this was on QI a while back .. and cant remember what the cost was to give all the gold medists real gold but i remember thinking that in the grand skeem of things it was worth it .. better then most of the bs stuff they spent money on that was totaly pointless.
Few things that just seem like places were money was poorly spent... like the g4s crap. The amount they played that guy and he ballsed it up who the hell thought it was a good idea to give him the contract...
Anyone know how much it would cost to give them all solid gold?
Also kinda unrelated butdo they intend on keeping everything they have build for the Olympics?
(Original post by Observatory)
Would you rather than the medals had a metal value of $50,000 and that half the budget went on paying for them?
Unless the athlete plans to melt it down it hardly matters.
Ok say it costs 50k each to make em real gold. Then it's gonna cost like $15million but in a £9 billion games it a drop in the ocean. And it would make then that bit more special. And something to set the London games apart from others...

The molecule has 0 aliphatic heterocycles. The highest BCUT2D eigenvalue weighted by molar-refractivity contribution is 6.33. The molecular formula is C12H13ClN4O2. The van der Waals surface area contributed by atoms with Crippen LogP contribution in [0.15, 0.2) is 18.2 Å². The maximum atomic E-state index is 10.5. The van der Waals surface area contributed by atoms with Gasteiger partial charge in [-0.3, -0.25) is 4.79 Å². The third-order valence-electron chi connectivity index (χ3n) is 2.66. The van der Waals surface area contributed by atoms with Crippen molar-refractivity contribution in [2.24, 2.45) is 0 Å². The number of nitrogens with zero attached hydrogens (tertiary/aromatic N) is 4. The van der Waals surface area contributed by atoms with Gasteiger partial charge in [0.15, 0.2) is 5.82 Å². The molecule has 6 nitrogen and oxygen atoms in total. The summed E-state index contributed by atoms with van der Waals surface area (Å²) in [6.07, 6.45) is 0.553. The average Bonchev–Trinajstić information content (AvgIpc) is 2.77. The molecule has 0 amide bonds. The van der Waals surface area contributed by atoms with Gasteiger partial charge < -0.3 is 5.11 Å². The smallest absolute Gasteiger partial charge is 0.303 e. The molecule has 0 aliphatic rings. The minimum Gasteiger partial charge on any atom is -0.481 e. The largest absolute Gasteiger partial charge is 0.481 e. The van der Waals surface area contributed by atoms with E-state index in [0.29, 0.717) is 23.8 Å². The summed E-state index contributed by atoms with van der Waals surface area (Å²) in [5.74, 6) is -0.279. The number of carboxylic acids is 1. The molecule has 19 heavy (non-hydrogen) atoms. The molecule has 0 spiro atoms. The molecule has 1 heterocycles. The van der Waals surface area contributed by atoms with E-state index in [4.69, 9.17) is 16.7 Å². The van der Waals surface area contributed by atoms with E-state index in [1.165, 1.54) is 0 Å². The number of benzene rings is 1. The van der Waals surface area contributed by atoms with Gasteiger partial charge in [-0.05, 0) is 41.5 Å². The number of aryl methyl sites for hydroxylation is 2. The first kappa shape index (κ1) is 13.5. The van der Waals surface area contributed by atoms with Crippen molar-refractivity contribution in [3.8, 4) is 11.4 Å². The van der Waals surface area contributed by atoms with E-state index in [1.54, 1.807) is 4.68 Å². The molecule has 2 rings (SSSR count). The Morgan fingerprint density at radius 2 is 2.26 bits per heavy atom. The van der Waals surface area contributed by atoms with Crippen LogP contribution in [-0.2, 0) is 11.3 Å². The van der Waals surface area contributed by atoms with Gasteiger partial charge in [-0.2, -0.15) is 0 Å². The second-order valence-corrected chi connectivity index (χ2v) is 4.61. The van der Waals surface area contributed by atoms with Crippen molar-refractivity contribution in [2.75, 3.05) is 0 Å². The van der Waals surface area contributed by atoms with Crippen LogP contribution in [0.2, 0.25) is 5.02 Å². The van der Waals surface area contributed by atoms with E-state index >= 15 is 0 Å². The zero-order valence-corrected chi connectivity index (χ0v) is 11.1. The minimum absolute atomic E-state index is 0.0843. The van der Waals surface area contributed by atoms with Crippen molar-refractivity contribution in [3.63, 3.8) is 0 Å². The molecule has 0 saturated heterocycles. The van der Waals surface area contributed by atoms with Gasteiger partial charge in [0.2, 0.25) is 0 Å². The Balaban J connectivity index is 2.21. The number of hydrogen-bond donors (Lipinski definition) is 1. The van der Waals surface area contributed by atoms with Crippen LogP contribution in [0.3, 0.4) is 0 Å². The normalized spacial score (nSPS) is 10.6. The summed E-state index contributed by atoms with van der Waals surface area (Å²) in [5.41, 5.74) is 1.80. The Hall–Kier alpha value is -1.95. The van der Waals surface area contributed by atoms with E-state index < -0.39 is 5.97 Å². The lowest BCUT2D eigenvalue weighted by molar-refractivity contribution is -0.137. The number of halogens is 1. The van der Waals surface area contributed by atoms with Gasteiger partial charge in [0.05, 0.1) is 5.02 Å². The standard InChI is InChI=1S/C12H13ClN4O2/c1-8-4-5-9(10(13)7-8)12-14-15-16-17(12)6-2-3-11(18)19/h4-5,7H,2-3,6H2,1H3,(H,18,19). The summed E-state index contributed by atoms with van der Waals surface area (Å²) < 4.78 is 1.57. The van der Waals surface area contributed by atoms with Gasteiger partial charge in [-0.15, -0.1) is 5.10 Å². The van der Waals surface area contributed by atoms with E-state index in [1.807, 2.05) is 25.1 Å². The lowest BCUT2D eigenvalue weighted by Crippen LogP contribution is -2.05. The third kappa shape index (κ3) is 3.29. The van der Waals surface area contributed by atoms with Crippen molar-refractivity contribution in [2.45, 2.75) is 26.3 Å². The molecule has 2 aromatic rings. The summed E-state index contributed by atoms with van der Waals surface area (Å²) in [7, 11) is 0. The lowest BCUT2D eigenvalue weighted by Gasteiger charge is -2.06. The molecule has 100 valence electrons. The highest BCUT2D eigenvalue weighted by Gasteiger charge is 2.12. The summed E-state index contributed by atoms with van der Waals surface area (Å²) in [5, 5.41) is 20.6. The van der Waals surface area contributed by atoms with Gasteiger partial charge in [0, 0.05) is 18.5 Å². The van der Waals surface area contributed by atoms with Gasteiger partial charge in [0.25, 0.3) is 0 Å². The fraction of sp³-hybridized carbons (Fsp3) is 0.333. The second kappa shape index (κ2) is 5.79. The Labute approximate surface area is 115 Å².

I thought this was common knowledge. This isn't something new. There's no need to use expensive metals in the creation of Olympic medals because absolutely none of their value comes from their composition - it comes from what they represent. If the prize for first place was a piece of coal, it would still have immense value (not in the monetary sense) because it would be a piece of coal representing the fact that you're the best in the world at your chosen discipline.
If anything, I think that fussing over this and trying to change them to real gold would make them less valuable, because that would be emphasising the monetary value that victory brings over the value of victory in and of itself, which is really what the Olympics are about. We're not talking about premiership football here.
feel like I should point out that "The bronze medal is made up of 97 percent copper, 2.5 percent zinc and 0.5 percent tin." is basically the same as saying "the bronze medal is made up of 100% bronze" since bronze is a alloy made of mostly copper and usually tin often also with zinc..
Was this in the daily mail by any chance?
It's supposed to be a prize, not a payment to the athlete.
It's pretty odd how they medals have got larger and more blinged up over the past few decades though, they used to look like large coins and now they're the size of giant cookies. According to wiki they're around 400g this time. If phelps or someone won 8 and tried to wear them all at once it'd be heavier than 3 bags of sugar hanging off his neck.